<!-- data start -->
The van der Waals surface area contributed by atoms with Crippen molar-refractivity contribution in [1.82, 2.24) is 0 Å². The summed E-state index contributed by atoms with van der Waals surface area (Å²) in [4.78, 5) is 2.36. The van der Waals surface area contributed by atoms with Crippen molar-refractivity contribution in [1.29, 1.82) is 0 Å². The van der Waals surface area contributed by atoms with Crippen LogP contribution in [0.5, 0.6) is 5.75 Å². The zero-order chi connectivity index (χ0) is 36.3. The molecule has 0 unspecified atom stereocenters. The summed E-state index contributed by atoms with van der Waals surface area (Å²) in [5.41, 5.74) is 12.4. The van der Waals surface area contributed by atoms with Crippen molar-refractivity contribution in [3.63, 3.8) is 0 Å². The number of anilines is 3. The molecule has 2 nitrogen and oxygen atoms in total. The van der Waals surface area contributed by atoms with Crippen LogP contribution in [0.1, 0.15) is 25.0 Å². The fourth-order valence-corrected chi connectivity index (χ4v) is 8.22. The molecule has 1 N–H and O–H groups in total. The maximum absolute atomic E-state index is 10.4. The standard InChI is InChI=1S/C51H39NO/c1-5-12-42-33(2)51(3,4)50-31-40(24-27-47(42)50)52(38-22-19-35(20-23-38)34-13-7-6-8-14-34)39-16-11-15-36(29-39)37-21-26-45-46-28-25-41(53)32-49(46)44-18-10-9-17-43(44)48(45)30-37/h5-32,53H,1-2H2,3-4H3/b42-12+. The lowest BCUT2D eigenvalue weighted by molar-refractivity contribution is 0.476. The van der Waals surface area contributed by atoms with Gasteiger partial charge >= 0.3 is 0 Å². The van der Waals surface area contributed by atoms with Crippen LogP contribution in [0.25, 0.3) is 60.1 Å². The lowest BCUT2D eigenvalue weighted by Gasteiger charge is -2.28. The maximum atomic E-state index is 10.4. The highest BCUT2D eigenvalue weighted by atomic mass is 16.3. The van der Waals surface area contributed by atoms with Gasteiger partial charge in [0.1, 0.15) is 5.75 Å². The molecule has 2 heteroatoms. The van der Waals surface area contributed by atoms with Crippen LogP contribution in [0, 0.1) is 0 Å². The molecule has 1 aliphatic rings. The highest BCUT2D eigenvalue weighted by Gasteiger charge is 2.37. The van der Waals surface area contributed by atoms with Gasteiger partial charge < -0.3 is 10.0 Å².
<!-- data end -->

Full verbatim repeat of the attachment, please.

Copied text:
The van der Waals surface area contributed by atoms with Crippen molar-refractivity contribution in [1.82, 2.24) is 0 Å². The summed E-state index contributed by atoms with van der Waals surface area (Å²) in [4.78, 5) is 2.36. The van der Waals surface area contributed by atoms with Crippen molar-refractivity contribution in [1.29, 1.82) is 0 Å². The van der Waals surface area contributed by atoms with Crippen LogP contribution in [0.5, 0.6) is 5.75 Å². The zero-order chi connectivity index (χ0) is 36.3. The molecule has 0 unspecified atom stereocenters. The summed E-state index contributed by atoms with van der Waals surface area (Å²) in [5.41, 5.74) is 12.4. The van der Waals surface area contributed by atoms with Crippen molar-refractivity contribution in [3.63, 3.8) is 0 Å². The number of anilines is 3. The molecule has 2 nitrogen and oxygen atoms in total. The van der Waals surface area contributed by atoms with Crippen LogP contribution in [0.1, 0.15) is 25.0 Å². The fourth-order valence-corrected chi connectivity index (χ4v) is 8.22. The molecule has 1 N–H and O–H groups in total. The maximum absolute atomic E-state index is 10.4. The standard InChI is InChI=1S/C51H39NO/c1-5-12-42-33(2)51(3,4)50-31-40(24-27-47(42)50)52(38-22-19-35(20-23-38)34-13-7-6-8-14-34)39-16-11-15-36(29-39)37-21-26-45-46-28-25-41(53)32-49(46)44-18-10-9-17-43(44)48(45)30-37/h5-32,53H,1-2H2,3-4H3/b42-12+. The lowest BCUT2D eigenvalue weighted by molar-refractivity contribution is 0.476. The van der Waals surface area contributed by atoms with Gasteiger partial charge >= 0.3 is 0 Å². The van der Waals surface area contributed by atoms with Crippen LogP contribution in [0.25, 0.3) is 60.1 Å². The lowest BCUT2D eigenvalue weighted by Gasteiger charge is -2.28. The maximum atomic E-state index is 10.4. The highest BCUT2D eigenvalue weighted by atomic mass is 16.3. The van der Waals surface area contributed by atoms with Gasteiger partial charge in [0.1, 0.15) is 5.75 Å². The molecule has 2 heteroatoms. The van der Waals surface area contributed by atoms with Crippen LogP contribution in [0, 0.1) is 0 Å². The molecule has 1 aliphatic rings. The highest BCUT2D eigenvalue weighted by Gasteiger charge is 2.37. The van der Waals surface area contributed by atoms with Gasteiger partial charge < -0.3 is 10.0 Å².